In other embodiments, the anvil 22 and horn 19 may be brought together by a means for positioning that moves the horn 19 and anvil together 22 with a scissors type action, or mechanical moves the horn 19 and anvil 22 together.

The anvil 22 may also be provided with an opening 36 to provide a guide for maintaining the alignment of the anvil 22 during its reciprocating motion as it forms the non-invasive tear mechanisms 13. The anvil 22 slides back and forth along a post 39 (FIG. 2) by means of the opening 36 defined in the anvil 22 to maintain alignment.

In a embodiment, the horn 19 is part of a 20 kilohertz (kHz) heavy duty ultrasonic probe including a titanium booster 43, a transducer 46, and a titanium horn assembly. One example of this type of probe is Model No. 41C30, available from Dukane Corporation, located in St. Charles, Ill. Other ultrasonic horns and frequencies may also be suitable. For example, in other embodiments, the ultrasonic frequency may be in the range of between about 20 kHz to about 80 kHz. It is noted that the ultrasonic horn 19 functions by generating heat from high frequency mechanical motion, and this heat is used for fusing layers of material 12 together. Ultrasonic horns well are known to those having ordinary skill in the art.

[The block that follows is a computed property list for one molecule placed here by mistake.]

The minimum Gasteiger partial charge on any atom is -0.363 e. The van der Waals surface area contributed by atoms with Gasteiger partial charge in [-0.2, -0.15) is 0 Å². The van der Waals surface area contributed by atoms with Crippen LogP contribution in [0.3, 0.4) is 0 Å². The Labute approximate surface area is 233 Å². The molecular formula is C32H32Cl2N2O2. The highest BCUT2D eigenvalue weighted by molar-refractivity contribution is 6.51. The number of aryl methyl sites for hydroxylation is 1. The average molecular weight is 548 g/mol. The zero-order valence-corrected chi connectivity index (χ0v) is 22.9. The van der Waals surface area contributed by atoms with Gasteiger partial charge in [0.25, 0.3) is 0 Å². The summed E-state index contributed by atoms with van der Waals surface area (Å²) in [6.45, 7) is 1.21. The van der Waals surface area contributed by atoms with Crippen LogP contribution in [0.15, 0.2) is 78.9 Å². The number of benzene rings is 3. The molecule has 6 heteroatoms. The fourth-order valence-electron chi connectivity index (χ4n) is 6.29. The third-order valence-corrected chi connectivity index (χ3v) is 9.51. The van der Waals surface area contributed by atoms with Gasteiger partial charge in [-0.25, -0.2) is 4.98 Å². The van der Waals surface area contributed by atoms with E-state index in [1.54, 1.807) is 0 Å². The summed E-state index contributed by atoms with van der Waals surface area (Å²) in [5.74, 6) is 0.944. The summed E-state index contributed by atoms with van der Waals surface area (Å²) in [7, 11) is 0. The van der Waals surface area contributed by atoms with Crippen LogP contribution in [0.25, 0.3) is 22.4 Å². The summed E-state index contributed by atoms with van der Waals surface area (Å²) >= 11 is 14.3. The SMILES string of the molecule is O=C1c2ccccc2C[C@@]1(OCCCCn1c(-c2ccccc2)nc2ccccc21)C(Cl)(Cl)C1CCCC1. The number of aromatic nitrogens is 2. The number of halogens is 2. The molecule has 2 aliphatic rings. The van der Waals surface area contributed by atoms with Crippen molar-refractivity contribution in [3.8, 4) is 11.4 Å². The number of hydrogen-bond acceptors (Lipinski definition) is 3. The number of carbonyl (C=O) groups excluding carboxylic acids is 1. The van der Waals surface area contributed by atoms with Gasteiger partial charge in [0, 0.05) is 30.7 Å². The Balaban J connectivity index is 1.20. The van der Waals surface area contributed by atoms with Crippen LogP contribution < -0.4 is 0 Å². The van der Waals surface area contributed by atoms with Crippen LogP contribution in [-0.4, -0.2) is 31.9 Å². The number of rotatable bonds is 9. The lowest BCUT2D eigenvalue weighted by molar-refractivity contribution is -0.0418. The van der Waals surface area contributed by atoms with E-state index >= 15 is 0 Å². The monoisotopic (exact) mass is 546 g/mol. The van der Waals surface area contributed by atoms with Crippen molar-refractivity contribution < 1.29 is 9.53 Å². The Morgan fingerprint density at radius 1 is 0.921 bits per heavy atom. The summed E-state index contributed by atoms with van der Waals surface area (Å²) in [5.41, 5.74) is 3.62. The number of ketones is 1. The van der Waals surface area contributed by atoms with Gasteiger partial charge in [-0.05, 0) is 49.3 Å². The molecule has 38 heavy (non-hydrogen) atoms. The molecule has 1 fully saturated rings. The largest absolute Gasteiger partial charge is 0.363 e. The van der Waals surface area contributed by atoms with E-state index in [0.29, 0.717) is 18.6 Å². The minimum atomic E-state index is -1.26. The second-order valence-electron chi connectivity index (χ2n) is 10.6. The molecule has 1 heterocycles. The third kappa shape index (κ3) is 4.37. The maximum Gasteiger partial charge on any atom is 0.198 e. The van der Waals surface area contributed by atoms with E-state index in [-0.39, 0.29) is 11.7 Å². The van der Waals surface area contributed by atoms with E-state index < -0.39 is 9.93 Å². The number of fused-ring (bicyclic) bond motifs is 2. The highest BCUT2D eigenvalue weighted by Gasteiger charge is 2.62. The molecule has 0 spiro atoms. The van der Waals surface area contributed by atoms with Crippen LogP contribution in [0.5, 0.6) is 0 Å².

Then, once the horn 19 and anvil 22 are brought together, the horn 19 is actuated and generates an ultrasonic pulse. The ultrasonic pulse causes the layers of the flexible packaging 10 that is positioned between the horn 19 and anvil 22 to fuse together in a pattern corresponding to the pattern of protuberances 28 disposed on the work surface 26 of the anvil 22. Thus, the anvil side wall 10 b and horn side wall 10 a are fused together at each protuberance 28 a in the pattern of protuberances 28. Where the horn side wall 10 a and anvil side wall 10 b are fused together in this manner, junctions 60 are formed in the flexible packaging 10.

The junctions 60 are spaced apart, and each junction 60 corresponds with a protuberance 28 a that extends from the anvil work surface 26. It is noted that there is no opening, hole, scoring, or slit in the flexible packaging or bag 10 after the non-invasive tear mechanism 13 has been formed in the above-described manner.